• Much of the class hatred in America stems from the suspicions of the intelligentsia that plumbers and mechanics are using their voodoo cognitive ability of staring at 3-D physical objects and somehow understanding why they are broken to overcharge them for repairs. Thus it's only fair, America's white-collar managers assume, that they export factory jobs to lower-paid China so that they can afford to throw manufactured junk away when it breaks and buy new junk rather than have to subject themselves to the humiliation of admitting to educationally inferior American repairmen that they don’t understand what is wrong with their own gizmos. [Sailer]
  • Parents in Japan regularly send their kids out into the world at a very young age. A popular television show called Hajimete no Otsukai, or My First Errand, features children as young as two or three being sent out to do a task for their family. As they tentatively make their way to the greengrocer or bakery, their progress is secretly filmed by a camera crew. [link]
  • Don't watch TV, don't read magazines, don't even listen to NPR. Create your own roadshow. The nexus of space and time where you are now is the most immediate sector of your universe, and if you're worrying about Michael Jackson or Bill Clinton or somebody else, then you are disempowered, you're giving it all away to icons. This is shit-brained, this kind of thinking. That is all cultural diversion, and what is real is you and your friends and your associations, your highs, your orgasms, your hopes, your plans, your fears. [link]
  • It is said among merchant mariners that, yes, a captain has the authority to refuse orders he deems to be unsafe—but probably only once. [Vanity Fair]
  • Spencer Fullerton Baird (February 3, 1823 – August 19, 1887) was an American naturalist, ornithologist, ichthyologist, herpetologist, and museum curator. Baird was the first curator to be named at the Smithsonian Institution. He would eventually serve as assistant Secretary of the Smithsonian from 1850 to 1878, and as Secretary from 1878 until 1887. He was dedicated to expanding the natural history collections of the Smithsonian which he increased from 6,000 specimens in 1850 to over 2 million by the time of his death. He published over 1,000 works during his lifetime. [Wiki]
  • The water imposes strict constraints. To thrive in it, mammals must be just the right size—big, yes, but not too big and not too small. And Gearty could calculate the boundaries of this Golidlocks zone with a set of equations that connect a mammal's size with the heat it loses to the water and the rate at which it can find food. These equations predicted both the optimum 1,100-pound average that seagoing mammals have evolved toward, and the narrow range of sizes around that ideal. [Atlantic]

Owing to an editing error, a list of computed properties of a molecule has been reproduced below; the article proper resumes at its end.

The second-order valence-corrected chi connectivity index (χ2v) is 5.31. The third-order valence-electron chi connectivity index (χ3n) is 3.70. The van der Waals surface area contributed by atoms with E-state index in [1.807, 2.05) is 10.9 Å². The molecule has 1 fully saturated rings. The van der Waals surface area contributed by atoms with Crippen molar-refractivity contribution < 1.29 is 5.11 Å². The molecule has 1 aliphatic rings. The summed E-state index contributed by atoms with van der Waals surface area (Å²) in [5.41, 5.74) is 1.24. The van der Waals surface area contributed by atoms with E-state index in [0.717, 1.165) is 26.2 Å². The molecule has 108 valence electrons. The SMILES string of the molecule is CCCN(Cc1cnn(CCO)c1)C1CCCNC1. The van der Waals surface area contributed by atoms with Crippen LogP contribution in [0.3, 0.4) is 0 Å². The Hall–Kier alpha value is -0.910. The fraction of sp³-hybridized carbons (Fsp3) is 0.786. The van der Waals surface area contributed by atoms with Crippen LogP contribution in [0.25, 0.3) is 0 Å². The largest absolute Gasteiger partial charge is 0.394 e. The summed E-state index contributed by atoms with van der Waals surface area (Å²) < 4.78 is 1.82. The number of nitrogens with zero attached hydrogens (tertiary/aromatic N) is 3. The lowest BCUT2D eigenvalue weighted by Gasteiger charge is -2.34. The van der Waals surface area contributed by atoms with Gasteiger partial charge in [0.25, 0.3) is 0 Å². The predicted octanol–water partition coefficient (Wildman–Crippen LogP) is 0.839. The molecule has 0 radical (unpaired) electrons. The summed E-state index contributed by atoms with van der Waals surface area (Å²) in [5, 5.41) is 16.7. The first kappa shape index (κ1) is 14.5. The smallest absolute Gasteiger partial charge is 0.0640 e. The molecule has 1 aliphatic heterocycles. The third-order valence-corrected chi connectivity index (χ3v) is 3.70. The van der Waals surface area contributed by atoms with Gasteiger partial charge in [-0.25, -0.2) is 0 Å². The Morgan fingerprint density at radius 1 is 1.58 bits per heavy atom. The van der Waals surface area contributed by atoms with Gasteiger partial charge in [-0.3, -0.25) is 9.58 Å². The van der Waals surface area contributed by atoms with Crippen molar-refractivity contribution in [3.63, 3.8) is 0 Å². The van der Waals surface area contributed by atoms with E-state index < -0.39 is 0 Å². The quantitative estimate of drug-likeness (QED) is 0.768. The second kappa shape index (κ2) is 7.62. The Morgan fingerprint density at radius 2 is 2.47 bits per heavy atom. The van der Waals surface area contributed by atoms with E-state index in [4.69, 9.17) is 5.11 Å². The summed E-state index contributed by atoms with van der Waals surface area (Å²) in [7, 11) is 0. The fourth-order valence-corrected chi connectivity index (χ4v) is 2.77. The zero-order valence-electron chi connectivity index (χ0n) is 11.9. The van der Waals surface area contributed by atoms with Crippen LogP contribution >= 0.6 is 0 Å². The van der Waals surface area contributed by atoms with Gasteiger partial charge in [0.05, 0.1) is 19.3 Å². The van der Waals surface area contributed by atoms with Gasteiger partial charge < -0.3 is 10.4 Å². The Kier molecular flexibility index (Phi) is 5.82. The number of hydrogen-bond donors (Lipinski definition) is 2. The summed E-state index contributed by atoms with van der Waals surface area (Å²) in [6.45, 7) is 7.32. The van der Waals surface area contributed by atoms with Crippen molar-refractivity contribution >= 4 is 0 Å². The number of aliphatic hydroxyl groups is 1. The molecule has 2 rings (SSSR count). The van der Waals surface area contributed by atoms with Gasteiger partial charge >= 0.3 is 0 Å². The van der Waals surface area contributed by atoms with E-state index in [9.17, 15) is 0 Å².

• After more than a week of deliberations, the North Carolina Business Court has ruled in favor of Raleigh-based First Citizens BancShares' efforts to suspend Smithfield-based KS Bancorp's "poison pill" provision – at least while the litigation between the two banks continues. [link]
  • Among US adults aged 51 years and older, loss of wealth over 2 years was associated with an increased risk of all-cause mortality. [JAMA]
  • For instance, in a conversation with one of Mr. Pruitt's closest aides, Mr. Chmielewski sharply objected to a proposal to buy a $100,000-a-month charter aircraft membership that would have allowed Mr. Pruitt to take unlimited private jet trips for official business. [NYT]
  • Magazines, in Langewiesche's opinion, are great beasts that have to be fed, constantly. If they're not fed they die, and so they're desperate for material. But they're usually fed poorly. [link]
  • In mathematics it's been a tradition for hundreds of years to make papers as formal and austere as possible, often suppressing the very visual aids that mathematicians use to make their discoveries. [Atlantic]

2 comments:

Anonymous said...

Not sure how you find links, but thought this was interesting, albeit a bit long...

"Inflation good, deflation bad"

https://medium.com/@jjncapital/yea-capitalism-fools-gold-7ad5fb86598c

Midwest Pete said...

Apropos of a Links post, based upon your occasional Bach posts, Credit Bubble, you might like this discussion on the Dynamic Compression/Loudness Wars in music. Admittedly Dynamic Compression almost a 20 year old phenomenon at this point and if, as some say, the war is over, well, it seems the good guys lost.

Good comment thread too.

http://archimago.blogspot.ca/2018/04/musings-on-dysphonic-sounds-and-mobys.html

OTOH, Classical music and Jazz have been largely spared, so depending on your musical preferences, it might be a moot issue for you.